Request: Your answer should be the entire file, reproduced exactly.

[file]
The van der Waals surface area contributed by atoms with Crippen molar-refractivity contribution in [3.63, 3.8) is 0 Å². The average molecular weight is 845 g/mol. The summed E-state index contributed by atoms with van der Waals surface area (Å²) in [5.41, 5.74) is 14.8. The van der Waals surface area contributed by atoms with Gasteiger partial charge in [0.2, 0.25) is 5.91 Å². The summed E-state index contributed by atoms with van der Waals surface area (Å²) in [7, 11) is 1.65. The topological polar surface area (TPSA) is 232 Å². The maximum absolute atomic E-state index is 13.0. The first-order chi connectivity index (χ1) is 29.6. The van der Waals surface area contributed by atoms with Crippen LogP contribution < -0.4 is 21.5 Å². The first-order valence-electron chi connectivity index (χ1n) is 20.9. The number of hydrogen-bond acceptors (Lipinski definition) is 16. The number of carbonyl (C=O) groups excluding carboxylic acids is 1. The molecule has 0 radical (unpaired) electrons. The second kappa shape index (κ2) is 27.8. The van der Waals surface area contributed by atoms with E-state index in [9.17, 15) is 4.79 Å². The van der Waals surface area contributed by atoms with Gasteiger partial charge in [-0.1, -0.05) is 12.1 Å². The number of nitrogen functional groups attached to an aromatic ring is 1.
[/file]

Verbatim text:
The van der Waals surface area contributed by atoms with Crippen molar-refractivity contribution in [3.63, 3.8) is 0 Å². The average molecular weight is 845 g/mol. The summed E-state index contributed by atoms with van der Waals surface area (Å²) in [5.41, 5.74) is 14.8. The van der Waals surface area contributed by atoms with Gasteiger partial charge in [0.2, 0.25) is 5.91 Å². The summed E-state index contributed by atoms with van der Waals surface area (Å²) in [7, 11) is 1.65. The topological polar surface area (TPSA) is 232 Å². The maximum absolute atomic E-state index is 13.0. The first-order chi connectivity index (χ1) is 29.6. The van der Waals surface area contributed by atoms with Crippen LogP contribution < -0.4 is 21.5 Å². The first-order valence-electron chi connectivity index (χ1n) is 20.9. The number of hydrogen-bond acceptors (Lipinski definition) is 16. The number of carbonyl (C=O) groups excluding carboxylic acids is 1. The molecule has 0 radical (unpaired) electrons. The second kappa shape index (κ2) is 27.8. The van der Waals surface area contributed by atoms with E-state index in [9.17, 15) is 4.79 Å². The van der Waals surface area contributed by atoms with Gasteiger partial charge in [-0.1, -0.05) is 12.1 Å². The number of nitrogen functional groups attached to an aromatic ring is 1.